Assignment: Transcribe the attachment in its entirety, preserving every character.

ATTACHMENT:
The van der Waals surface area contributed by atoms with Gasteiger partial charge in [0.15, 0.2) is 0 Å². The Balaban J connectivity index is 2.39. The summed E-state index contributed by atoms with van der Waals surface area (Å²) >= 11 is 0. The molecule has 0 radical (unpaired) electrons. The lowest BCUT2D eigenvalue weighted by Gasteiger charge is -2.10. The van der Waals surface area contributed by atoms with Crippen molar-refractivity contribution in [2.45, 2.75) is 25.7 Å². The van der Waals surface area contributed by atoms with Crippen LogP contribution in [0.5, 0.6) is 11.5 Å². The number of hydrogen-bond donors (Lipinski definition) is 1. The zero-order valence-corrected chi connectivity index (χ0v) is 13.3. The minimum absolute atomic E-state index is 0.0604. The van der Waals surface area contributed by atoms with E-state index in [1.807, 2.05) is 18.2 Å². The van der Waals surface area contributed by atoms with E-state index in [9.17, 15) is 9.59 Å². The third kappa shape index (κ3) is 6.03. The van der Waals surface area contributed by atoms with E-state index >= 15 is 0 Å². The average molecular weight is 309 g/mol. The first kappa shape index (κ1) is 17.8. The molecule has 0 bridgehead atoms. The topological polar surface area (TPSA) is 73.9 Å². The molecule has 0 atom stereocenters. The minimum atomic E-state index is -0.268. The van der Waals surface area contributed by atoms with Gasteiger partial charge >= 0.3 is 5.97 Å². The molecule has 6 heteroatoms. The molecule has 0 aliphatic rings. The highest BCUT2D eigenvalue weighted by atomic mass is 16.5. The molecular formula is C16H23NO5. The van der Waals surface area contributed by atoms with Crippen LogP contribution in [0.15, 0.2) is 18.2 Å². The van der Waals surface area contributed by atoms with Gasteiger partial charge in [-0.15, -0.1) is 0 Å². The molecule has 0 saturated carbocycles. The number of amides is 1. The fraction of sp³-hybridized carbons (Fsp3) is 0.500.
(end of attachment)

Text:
The van der Waals surface area contributed by atoms with Gasteiger partial charge in [0.15, 0.2) is 0 Å². The Balaban J connectivity index is 2.39. The summed E-state index contributed by atoms with van der Waals surface area (Å²) >= 11 is 0. The molecule has 0 radical (unpaired) electrons. The lowest BCUT2D eigenvalue weighted by Gasteiger charge is -2.10. The van der Waals surface area contributed by atoms with Crippen molar-refractivity contribution in [2.45, 2.75) is 25.7 Å². The van der Waals surface area contributed by atoms with Crippen LogP contribution in [0.5, 0.6) is 11.5 Å². The number of hydrogen-bond donors (Lipinski definition) is 1. The zero-order valence-corrected chi connectivity index (χ0v) is 13.3. The minimum absolute atomic E-state index is 0.0604. The van der Waals surface area contributed by atoms with E-state index in [1.807, 2.05) is 18.2 Å². The van der Waals surface area contributed by atoms with E-state index in [9.17, 15) is 9.59 Å². The third kappa shape index (κ3) is 6.03. The van der Waals surface area contributed by atoms with E-state index >= 15 is 0 Å². The average molecular weight is 309 g/mol. The first kappa shape index (κ1) is 17.8. The molecule has 0 bridgehead atoms. The topological polar surface area (TPSA) is 73.9 Å². The molecule has 0 atom stereocenters. The minimum atomic E-state index is -0.268. The van der Waals surface area contributed by atoms with Gasteiger partial charge >= 0.3 is 5.97 Å². The molecule has 6 heteroatoms. The molecule has 0 aliphatic rings. The highest BCUT2D eigenvalue weighted by atomic mass is 16.5. The molecular formula is C16H23NO5. The van der Waals surface area contributed by atoms with Crippen LogP contribution in [0.15, 0.2) is 18.2 Å². The van der Waals surface area contributed by atoms with Gasteiger partial charge in [-0.15, -0.1) is 0 Å². The molecule has 0 saturated carbocycles. The number of amides is 1. The fraction of sp³-hybridized carbons (Fsp3) is 0.500.